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What’s Right in Education blog. August 3, 2012. What’s Your “What”?

Principal Grandt-Turke arrived at Harrison School as the Principal in 2010, and in 2013 she was recognized by the School District of Janesville as Administrator of the Year. Harrison Elementary School in the School District of Janesville (SDJ), Wisconsin, believes that educational success for each child can be attained only through the cooperative efforts of school staff, parents, and students. Check out Harrison’s website here and Principal Grandt-Turke’s message here.

Blog focus suggested by Dr. Karen Schulte, Superintendent, and adapted from her superintendent’s blog at the School District of Janesville, Wisconsin.

Our mission at Studer Education is to provide students with a great place to learn, teachers with a great place to teach, and parents with confidence that their children are getting a great education. To do this we partner with school system leaders to create results-oriented school cultures that become great places to work and learn. Visit us online at http://studereducation.com to learn more about Studer Education Leader Development Institutes (LDIs) and Evidence-Based Leadership. Studer Education is a division of Studer Group, a Great Place to Work® and the recipient of a 2010 Malcolm Baldrige National Quality Award.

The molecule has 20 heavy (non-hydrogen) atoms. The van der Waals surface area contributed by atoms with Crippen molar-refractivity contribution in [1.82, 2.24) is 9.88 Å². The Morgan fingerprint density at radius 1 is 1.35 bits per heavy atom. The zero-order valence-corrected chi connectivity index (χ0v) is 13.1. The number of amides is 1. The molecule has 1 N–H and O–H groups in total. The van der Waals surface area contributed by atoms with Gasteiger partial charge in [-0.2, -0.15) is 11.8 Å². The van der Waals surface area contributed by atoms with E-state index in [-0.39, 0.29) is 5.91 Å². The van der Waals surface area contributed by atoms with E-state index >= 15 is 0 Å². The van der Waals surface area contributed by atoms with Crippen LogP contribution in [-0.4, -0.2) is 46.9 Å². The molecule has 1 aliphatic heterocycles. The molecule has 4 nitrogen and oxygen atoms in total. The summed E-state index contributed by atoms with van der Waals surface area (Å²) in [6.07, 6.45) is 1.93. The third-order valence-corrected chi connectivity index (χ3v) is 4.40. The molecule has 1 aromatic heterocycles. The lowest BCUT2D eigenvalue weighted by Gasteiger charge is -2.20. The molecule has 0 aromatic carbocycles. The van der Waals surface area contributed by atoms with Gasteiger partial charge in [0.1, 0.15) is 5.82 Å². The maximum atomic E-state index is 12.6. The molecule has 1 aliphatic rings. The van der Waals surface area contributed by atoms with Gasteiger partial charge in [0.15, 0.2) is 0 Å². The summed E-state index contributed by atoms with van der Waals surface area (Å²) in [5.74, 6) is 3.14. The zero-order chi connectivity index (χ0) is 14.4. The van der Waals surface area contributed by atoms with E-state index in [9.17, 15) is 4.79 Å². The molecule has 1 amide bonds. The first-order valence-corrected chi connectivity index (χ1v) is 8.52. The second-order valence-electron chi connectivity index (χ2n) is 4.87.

Creating positive #culture: What gets recognized gets repeated

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LeadershipFreak

We promote creating a process to manage up other people. We teach that managing up is a specific type of recognition that positions people well with others. It promotes people recognizing other people for good work.

We recommend that leaders manage up people when they do things well. Why? Managing up helps everyone know “what right looks like.” Also, we know that what is recognized gets repeated, and so it creates the habit of focusing on the positive. Our goal as leaders is to build a manage-up culture.

We teach that when someone is managed up to leaders, a leader then manages up that person to senior leadership by giving credit to both people. Here’s an example of teachers managing up students to the high school administration, who in turn manage up each student to his or her parent. This example is from Milton High School, led by 2015 finalist for Florida’s Principal of the Year, Michael Thorpe:

Some high schools may be reluctant to consider positive phone calls to parents, but Milton High School, Santa Rosa County, Florida, uses positive phone calls to improve the connection with their parents, that is, the connection between school and home. Each week all teachers at the school send the name of a stand out student to the school administrator assigned to that teacher for evaluation purposes. On the Stand Out Student form the teacher explains why the student was chosen. “Stand out” students may receive recognition for their manners, positive attitude, or learning improvement.